Inclusion criteria for the trial of early goal-directed therapy(13) upon which Surviving Sepsis Campaign Guidelines were based included patients admitted through the emergency department with suspected severe sepsis or septic shock characterized by the systemic inflammatory response syndrome,(15) and the presence of hypotension or an elevated blood lactate. Because blood lactate levels are unavailable in the NIS database, we included patients admitted through the emergency department with a principal diagnosis of sepsis or septicemia [previously validated ICD-9-CM codes septicemia (038.×), sepsis and severe sepsis (995.91 and 995.92, introduced 10/1/2002), septic shock (785.52, introduced 10/1/2003))(1-3,16-19) and a secondary diagnosis of shock or hypotension (ICD-9-CM codes 458.0, 458.8, 458.9, 785.5, 785.51, 785.52, 785.59, 796.3).(1-3) ICD-9-CM codes for sepsis, severe sepsis, and septic shock introduced in 2002 and 2003 require additional codes describing the infection, and in NIS data greater than 99% of cases with a code of 995.91, 995.92 or 785.52 also had a 038 code. Analysis of California State Inpatient data that include a “present on admission” modifier to diagnosis codes demonstrates that the sepsis diagnosis was coded as “present on admission” in 99% of patients with a principal diagnosis of sepsis or septicemia according to our algorithm.
CVC placement was identified by ICD-9-CM procedure code 38.93. The resolution of procedure timing within the NIS is one day, thus “early” CVC placement was defined by placement of the CVC on the day of admission (Day 0). “Late” CVCs were defined as those placed after the day of admission. We validated the CVC ICD-9-CM code 38.93 code by retrospective chart review of 92 patients admitted to Boston Medical Center with septic shock ICD-9-CM codes in year 2009 and found 61% (95% CI 50-72%) sensitivity and 92% (95% CI 61-100%) specificity. Prior validation of ICD-9-CM 38.93 during 1996-1997 showed 40% sensitivity and 99% specificity.(20)
Demographic data collected in the NIS included age, sex, race and ethnicity (coded as white, black, Hispanic or other). Hospital characteristics included United States Census regions, teaching status, urban or rural location, and bed size.(14) We selected comorbid conditions through enhanced Charlson and Elixhauser ICD-9-CM codes(21) for heart failure, myocardial infarction, obesity, diabetes mellitus, chronic obstructive pulmonary disease, dementia, human immunodeficiency virus infection, paralysis, chronic liver disease, chronic kidney disease, and metastatic or hematologic malignancy. Acute factors were assessed through ICD-9-CM codes for number and type of acute organ dysfunction diagnoses,(16, 22) electrolyte abnormalities, critical care procedures (arterial catheterization, pulmonary artery catheterization, dialysis, mechanical ventilation), infectious pathogen type (gram positive vs. gram negative bacteria vs. fungal vs. none reported), infection source and hospital strata characteristics. We estimated temporal trends in severity of illness through changes in the number of comorbid conditions, acute organ failures, and use of mechanical ventilation or dialysis. ICD-9-CM coding strategies are shown in Supplemental Digital Content Table 1; we restricted analyses to the first 15 ICD-9-CM diagnoses to decrease bias from the increasing number of available coding positions on the discharge record during the study period.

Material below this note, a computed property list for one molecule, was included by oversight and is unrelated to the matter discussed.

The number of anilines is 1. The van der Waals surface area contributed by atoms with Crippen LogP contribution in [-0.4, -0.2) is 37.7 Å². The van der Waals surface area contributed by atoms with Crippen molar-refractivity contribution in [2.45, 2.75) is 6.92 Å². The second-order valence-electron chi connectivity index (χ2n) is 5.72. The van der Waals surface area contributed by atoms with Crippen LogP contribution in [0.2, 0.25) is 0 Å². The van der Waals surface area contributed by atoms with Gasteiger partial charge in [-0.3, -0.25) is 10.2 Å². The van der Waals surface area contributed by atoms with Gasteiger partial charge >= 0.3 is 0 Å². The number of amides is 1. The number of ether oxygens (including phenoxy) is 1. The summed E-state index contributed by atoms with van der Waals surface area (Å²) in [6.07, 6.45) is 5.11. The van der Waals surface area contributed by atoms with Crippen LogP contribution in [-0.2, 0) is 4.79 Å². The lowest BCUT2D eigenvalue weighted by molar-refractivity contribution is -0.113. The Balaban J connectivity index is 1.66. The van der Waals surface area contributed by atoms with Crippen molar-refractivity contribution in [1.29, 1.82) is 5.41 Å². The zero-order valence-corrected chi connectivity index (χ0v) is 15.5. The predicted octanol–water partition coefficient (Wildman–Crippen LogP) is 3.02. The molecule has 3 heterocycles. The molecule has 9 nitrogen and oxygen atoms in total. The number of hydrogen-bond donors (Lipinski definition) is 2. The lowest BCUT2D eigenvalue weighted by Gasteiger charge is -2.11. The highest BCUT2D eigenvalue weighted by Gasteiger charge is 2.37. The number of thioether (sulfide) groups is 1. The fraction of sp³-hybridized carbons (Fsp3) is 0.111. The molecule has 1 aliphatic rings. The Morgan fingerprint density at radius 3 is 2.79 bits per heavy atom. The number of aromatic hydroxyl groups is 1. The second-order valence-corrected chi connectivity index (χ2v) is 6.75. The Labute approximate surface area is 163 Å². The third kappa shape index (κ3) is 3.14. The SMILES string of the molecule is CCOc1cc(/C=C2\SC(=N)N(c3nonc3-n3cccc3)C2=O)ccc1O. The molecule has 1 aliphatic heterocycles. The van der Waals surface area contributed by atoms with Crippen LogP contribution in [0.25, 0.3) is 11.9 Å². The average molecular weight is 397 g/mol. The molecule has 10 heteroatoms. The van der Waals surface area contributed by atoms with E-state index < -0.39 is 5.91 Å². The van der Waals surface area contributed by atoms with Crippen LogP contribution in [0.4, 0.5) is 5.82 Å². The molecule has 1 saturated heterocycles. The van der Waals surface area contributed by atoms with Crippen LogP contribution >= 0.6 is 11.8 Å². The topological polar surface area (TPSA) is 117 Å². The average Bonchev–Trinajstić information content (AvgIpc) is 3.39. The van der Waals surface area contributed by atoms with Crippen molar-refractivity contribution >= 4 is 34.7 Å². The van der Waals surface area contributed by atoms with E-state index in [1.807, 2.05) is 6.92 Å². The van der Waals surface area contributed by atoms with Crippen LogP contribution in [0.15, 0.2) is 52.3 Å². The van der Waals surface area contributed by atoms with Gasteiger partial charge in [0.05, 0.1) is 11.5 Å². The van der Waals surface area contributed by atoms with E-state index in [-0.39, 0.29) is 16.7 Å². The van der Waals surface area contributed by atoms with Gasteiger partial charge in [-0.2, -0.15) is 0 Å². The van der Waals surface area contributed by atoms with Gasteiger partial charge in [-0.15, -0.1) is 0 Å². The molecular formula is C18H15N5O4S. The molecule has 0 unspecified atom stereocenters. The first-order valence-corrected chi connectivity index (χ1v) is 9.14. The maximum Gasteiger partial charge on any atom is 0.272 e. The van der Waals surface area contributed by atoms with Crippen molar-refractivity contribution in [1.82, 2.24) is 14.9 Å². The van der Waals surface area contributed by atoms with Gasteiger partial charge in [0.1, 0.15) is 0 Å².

The primary outcome measure was the proportion of septic shock discharges receiving an early CVC each year. We derived national estimates from the NIS using hospital weights with SAS version 9.1.3 (Cary, NC) surveyfreq, surveymeans and surveylogistic procedures. We performed multivariable logistic regression models with forward stepwise selection to determine factors associated with early CVC insertion during septic shock and used survey-weighted logistic regression to calculate effect estimates and standard errors for factors identified in conventional stepwise regression analysis. Annual percent change (APC) in placement of CVC, pulmonary artery, and peripheral arterial catheters was calculated with Joinpoint version 3.5.2 (Statistical Research and Applications Branch, National Cancer Institute, Bethesda, Maryland). To determine if the association between CVC status and mortality was modified by year, we included a CVC status by year interaction term. Because of immortal time bias(23) associated with late CVC insertion we excluded patients with late or unknown CVC timing from outcome analyses. We used the glimmix procedure to perform multivariable-adjusted logistic regression in a single model to calculate odds ratios (OR) each year for hospital mortality associated with early CVC as compared with no CVC. Primary outcome models were adjusted for patient demographics, comorbid conditions, acute organ failures, procedures, infection site, pathogen, and hospital characteristics (Supplemental Digital Content Table 2). Patients with missing data (0.5% of cases) were excluded from our analyses. Because acute organ failures may occur after CVC placement and lie on the causal pathway to mortality, we analyzed secondary models including only demographics, comorbid conditions and hospital characteristics. Finally, we compared early CVC-associated mortality prior to (1998-2001) and after (2002-2009) publication of the Rivers et al. study that demonstrated benefit to early, goal-directed therapy in severe sepsis and septic shock. A two-sided alpha level of 0.05 was selected for statistical significance.